Metro crash victim’s father says ‘Move Over Bill’ lacks enforcement

KANSAS CITY, Mo. -- Missouri lawmakers are considering changes to the “Move Over” Law. The provision would add utility workers to the list of people drivers have to give space to safely work on the side of the road. This week proposed changes to include them passed the Missouri House and moved to the Senate.

“Every day we work on busy and narrow roads, delivering the energy that fuels our community. We support the safety of all utility workers. And, we support adding utility workers to the Move Over Law in Missouri — because ensuring the safety of hardworking men and women everywhere should always be a top priority for our state,” a Missouri Gas Energy representative said.

“The safety of our employees and customers is our first priority at KCP&L. We support legislation that creates a safer work environment for our employees. We will continue to follow this bill as it moves through the legislative process,” a KCP&L spokesperson said.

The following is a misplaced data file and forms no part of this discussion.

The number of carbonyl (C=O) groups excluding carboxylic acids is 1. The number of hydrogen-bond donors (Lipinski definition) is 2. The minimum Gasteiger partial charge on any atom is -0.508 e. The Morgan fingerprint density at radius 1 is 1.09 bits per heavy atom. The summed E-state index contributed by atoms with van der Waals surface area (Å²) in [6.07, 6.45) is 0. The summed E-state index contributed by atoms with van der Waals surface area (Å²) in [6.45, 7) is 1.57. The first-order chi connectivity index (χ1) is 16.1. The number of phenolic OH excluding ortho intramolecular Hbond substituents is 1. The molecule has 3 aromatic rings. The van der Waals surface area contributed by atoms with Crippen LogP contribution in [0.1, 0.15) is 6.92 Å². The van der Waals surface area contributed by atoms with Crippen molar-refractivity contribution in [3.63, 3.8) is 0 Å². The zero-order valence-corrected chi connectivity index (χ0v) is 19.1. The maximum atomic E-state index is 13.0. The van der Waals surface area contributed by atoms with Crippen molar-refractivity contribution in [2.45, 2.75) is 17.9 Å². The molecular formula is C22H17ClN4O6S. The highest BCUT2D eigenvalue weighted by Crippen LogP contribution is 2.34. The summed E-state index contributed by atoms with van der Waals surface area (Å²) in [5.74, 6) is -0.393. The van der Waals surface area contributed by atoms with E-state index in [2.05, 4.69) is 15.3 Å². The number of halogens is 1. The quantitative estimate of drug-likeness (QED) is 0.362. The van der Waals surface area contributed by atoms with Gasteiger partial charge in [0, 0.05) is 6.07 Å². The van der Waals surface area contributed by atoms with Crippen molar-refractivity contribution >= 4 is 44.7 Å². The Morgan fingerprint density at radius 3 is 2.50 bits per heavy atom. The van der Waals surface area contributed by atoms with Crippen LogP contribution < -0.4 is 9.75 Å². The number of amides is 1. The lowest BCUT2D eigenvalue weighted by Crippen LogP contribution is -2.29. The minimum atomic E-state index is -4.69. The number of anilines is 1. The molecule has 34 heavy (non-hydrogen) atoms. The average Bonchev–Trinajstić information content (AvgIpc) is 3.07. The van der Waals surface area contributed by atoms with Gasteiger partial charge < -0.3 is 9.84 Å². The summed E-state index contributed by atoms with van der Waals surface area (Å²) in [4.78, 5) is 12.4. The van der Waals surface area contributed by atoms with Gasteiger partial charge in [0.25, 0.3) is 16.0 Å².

But GT Tow Service owner, James Gresham, wonders how much safer the bill will really make workers? His 18-year-old son Blake was a tow truck driver too. He was killed in 2012 while helping a stranded motorist on I-35.

At the time, Kansas City police weren’t even sure whether tow truck drivers were included in Missouri’s "Move Over" law. It turns out that they are, but Gresham says his son’s death has done little to change police or driver behavior.

He says he’s worked thousands of highways scenes since, and nearly every time someone goes flying by unaware. He says he's never seen law enforcement he was working with ticket anyone.

Since he doesn't believe drivers have to worry about what violating the law will cost them, instead he asks driver’s to consider what it will cost the families of who you might hit.

"Just everybody needs to slow down, put the cell phones down,” Gresham said.